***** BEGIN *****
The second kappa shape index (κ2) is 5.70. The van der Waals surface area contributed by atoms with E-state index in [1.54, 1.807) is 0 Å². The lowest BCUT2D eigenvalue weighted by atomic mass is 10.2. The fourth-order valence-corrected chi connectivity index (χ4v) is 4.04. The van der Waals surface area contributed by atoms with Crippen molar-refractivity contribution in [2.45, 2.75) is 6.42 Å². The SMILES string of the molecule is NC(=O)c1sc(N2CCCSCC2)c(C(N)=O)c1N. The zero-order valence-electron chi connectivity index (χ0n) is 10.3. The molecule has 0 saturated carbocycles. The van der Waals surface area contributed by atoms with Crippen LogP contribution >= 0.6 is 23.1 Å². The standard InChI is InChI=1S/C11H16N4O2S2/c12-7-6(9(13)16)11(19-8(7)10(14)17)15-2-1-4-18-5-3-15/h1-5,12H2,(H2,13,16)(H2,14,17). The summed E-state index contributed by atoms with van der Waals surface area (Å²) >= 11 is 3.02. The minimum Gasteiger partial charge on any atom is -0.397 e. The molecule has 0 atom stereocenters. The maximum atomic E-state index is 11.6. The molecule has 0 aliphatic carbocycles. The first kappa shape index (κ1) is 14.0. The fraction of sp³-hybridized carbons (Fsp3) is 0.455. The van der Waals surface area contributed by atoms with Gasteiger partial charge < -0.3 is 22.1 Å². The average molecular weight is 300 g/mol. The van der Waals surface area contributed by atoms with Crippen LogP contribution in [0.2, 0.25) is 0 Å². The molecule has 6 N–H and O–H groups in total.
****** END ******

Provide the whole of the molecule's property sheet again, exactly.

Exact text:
The second kappa shape index (κ2) is 5.70. The van der Waals surface area contributed by atoms with E-state index in [1.54, 1.807) is 0 Å². The lowest BCUT2D eigenvalue weighted by atomic mass is 10.2. The fourth-order valence-corrected chi connectivity index (χ4v) is 4.04. The van der Waals surface area contributed by atoms with Crippen molar-refractivity contribution in [2.45, 2.75) is 6.42 Å². The SMILES string of the molecule is NC(=O)c1sc(N2CCCSCC2)c(C(N)=O)c1N. The zero-order valence-electron chi connectivity index (χ0n) is 10.3. The molecule has 0 saturated carbocycles. The van der Waals surface area contributed by atoms with Crippen LogP contribution >= 0.6 is 23.1 Å². The standard InChI is InChI=1S/C11H16N4O2S2/c12-7-6(9(13)16)11(19-8(7)10(14)17)15-2-1-4-18-5-3-15/h1-5,12H2,(H2,13,16)(H2,14,17). The summed E-state index contributed by atoms with van der Waals surface area (Å²) >= 11 is 3.02. The minimum Gasteiger partial charge on any atom is -0.397 e. The molecule has 0 atom stereocenters. The maximum atomic E-state index is 11.6. The molecule has 0 aliphatic carbocycles. The first kappa shape index (κ1) is 14.0. The fraction of sp³-hybridized carbons (Fsp3) is 0.455. The van der Waals surface area contributed by atoms with Gasteiger partial charge < -0.3 is 22.1 Å². The average molecular weight is 300 g/mol. The van der Waals surface area contributed by atoms with Crippen LogP contribution in [0.2, 0.25) is 0 Å². The molecule has 6 N–H and O–H groups in total.